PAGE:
The program, which costs about $21 million daily, provides care for the needy, aged, blind and disabled and low-income families with children. Some 1.7 million residents are enrolled.
“The current Medicaid program design cannot be sustained,” David Cook, the commissioner of the Georgia Department of Community Health, told the newspaper. He expects an annual Medicaid deficit of more than $600 million within three years. “By acting now, we can save this important safety net program while improving quality care and providing greater value for patients and the public.”
In January, a consultant’s report recommended using private companies to manage Medicaid. Since then, state authorities have convened task forces of health care providers and others to explore the options. Those choices range from maintaining the current system to letting hospitals and doctors manage care. Now state health officials are preparing to make decisions.
Gov. Nathan Deal, a Republican, said the department has taken the right approach by analyzing its options. Lawmakers would not need to approve the proposed changes.
“Unsustainable costs are the driving forces behind the state’s Medicaid redesign,” said Deal spokesman Brian Robinson, “but beyond that, Gov. Deal wants reforms that will focus on higher-quality outcomes for recipients.”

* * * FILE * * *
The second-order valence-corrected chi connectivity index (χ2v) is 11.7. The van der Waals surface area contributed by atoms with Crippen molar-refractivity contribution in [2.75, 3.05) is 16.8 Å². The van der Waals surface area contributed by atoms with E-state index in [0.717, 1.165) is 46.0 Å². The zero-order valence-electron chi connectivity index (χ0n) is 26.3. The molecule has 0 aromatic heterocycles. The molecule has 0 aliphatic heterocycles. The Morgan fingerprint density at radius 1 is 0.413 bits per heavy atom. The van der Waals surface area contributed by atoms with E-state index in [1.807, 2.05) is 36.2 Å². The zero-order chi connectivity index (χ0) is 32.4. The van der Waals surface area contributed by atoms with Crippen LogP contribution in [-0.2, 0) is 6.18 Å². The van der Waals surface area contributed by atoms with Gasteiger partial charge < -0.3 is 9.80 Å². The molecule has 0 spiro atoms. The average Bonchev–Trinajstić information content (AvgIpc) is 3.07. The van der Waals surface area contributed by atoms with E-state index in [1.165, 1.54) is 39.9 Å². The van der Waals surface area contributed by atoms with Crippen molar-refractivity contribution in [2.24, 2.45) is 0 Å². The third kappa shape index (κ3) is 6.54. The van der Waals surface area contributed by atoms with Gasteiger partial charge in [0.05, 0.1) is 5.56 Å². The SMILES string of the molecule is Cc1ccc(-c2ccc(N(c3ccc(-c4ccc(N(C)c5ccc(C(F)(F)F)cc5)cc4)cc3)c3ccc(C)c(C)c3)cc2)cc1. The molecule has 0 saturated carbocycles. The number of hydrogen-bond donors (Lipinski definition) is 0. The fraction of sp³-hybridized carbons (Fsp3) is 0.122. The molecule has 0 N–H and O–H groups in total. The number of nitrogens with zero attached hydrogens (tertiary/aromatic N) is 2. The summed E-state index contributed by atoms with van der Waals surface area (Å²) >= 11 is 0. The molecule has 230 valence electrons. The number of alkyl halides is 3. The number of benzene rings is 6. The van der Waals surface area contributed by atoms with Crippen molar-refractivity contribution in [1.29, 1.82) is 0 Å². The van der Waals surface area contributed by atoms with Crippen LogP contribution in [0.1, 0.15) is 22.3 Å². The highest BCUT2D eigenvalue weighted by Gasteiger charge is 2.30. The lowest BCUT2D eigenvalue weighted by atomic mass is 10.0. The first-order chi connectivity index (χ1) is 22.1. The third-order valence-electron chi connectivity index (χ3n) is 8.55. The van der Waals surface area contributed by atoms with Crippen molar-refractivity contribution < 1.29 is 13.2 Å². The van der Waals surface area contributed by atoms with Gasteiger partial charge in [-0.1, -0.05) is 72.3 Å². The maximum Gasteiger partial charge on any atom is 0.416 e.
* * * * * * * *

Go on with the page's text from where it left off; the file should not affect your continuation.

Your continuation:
Medicaid officials said three companies already coordinating Medicaid treatment largely for poor children have saved the state more than $400 million between 2007 and 2011. Peach State Health Plan, for example, said it has reduced the number of preterm births and made it less likely that children in its program will need to visit a hospital for asthma treatment.
But a state-ordered report found that Georgia’s management companies performed at or below the 50th percentile for 40 of 47 measures of quality analyzed in 2009 compared to other managed care programs.
Medical providers have questioned whether for-profit companies can improve care, spend less than the current system and earn a profit in a program that caregivers say fails to pay them enough for treating Medicaid patients.
The president of the Medical Association of Georgia, Dr. Sandra Reed of Thomasville, said about half of her practice deals with people using Medicaid. Physicians in fields dominated by Medicaid patients have said the program’s low payments and red tape force them to spend more time focusing on claims and less time on patients. If the state increasingly uses for-profit companies to manage care, doctors said it could put more financial pressure on them.
Reed, for example, said she has added cosmetic services to her practice.
“We just can’t keep our doors open if all we do is run our practice on what we make from practicing medicine,” she said.